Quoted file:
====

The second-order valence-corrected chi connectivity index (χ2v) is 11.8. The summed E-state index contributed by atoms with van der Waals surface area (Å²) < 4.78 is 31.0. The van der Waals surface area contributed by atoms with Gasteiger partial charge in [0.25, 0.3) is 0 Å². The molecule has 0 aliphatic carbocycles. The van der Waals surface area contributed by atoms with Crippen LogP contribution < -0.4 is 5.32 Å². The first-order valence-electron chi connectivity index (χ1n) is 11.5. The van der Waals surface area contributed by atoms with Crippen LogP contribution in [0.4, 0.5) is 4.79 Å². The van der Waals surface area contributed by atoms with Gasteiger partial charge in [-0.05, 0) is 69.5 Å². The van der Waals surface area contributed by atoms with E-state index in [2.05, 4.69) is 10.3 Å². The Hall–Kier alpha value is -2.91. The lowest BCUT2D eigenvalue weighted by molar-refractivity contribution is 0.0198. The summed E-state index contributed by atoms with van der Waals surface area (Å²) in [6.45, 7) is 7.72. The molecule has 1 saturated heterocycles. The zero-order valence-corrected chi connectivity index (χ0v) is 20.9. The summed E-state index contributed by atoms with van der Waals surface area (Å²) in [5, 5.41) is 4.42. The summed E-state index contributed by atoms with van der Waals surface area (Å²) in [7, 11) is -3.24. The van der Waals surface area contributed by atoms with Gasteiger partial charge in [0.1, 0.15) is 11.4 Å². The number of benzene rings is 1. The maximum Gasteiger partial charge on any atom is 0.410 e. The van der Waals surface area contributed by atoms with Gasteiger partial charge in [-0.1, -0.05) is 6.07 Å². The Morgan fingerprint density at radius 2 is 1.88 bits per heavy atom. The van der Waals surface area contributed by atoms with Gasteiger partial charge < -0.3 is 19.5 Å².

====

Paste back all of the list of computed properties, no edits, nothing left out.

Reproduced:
The second-order valence-corrected chi connectivity index (χ2v) is 11.8. The summed E-state index contributed by atoms with van der Waals surface area (Å²) < 4.78 is 31.0. The van der Waals surface area contributed by atoms with Gasteiger partial charge in [0.25, 0.3) is 0 Å². The molecule has 0 aliphatic carbocycles. The van der Waals surface area contributed by atoms with Crippen LogP contribution < -0.4 is 5.32 Å². The first-order valence-electron chi connectivity index (χ1n) is 11.5. The van der Waals surface area contributed by atoms with Crippen LogP contribution in [0.4, 0.5) is 4.79 Å². The van der Waals surface area contributed by atoms with Gasteiger partial charge in [-0.05, 0) is 69.5 Å². The van der Waals surface area contributed by atoms with E-state index in [2.05, 4.69) is 10.3 Å². The Hall–Kier alpha value is -2.91. The lowest BCUT2D eigenvalue weighted by molar-refractivity contribution is 0.0198. The summed E-state index contributed by atoms with van der Waals surface area (Å²) in [6.45, 7) is 7.72. The molecule has 1 saturated heterocycles. The zero-order valence-corrected chi connectivity index (χ0v) is 20.9. The summed E-state index contributed by atoms with van der Waals surface area (Å²) in [5, 5.41) is 4.42. The summed E-state index contributed by atoms with van der Waals surface area (Å²) in [7, 11) is -3.24. The van der Waals surface area contributed by atoms with Gasteiger partial charge in [0.1, 0.15) is 11.4 Å². The number of benzene rings is 1. The maximum Gasteiger partial charge on any atom is 0.410 e. The van der Waals surface area contributed by atoms with Gasteiger partial charge in [-0.1, -0.05) is 6.07 Å². The Morgan fingerprint density at radius 2 is 1.88 bits per heavy atom. The van der Waals surface area contributed by atoms with Gasteiger partial charge < -0.3 is 19.5 Å².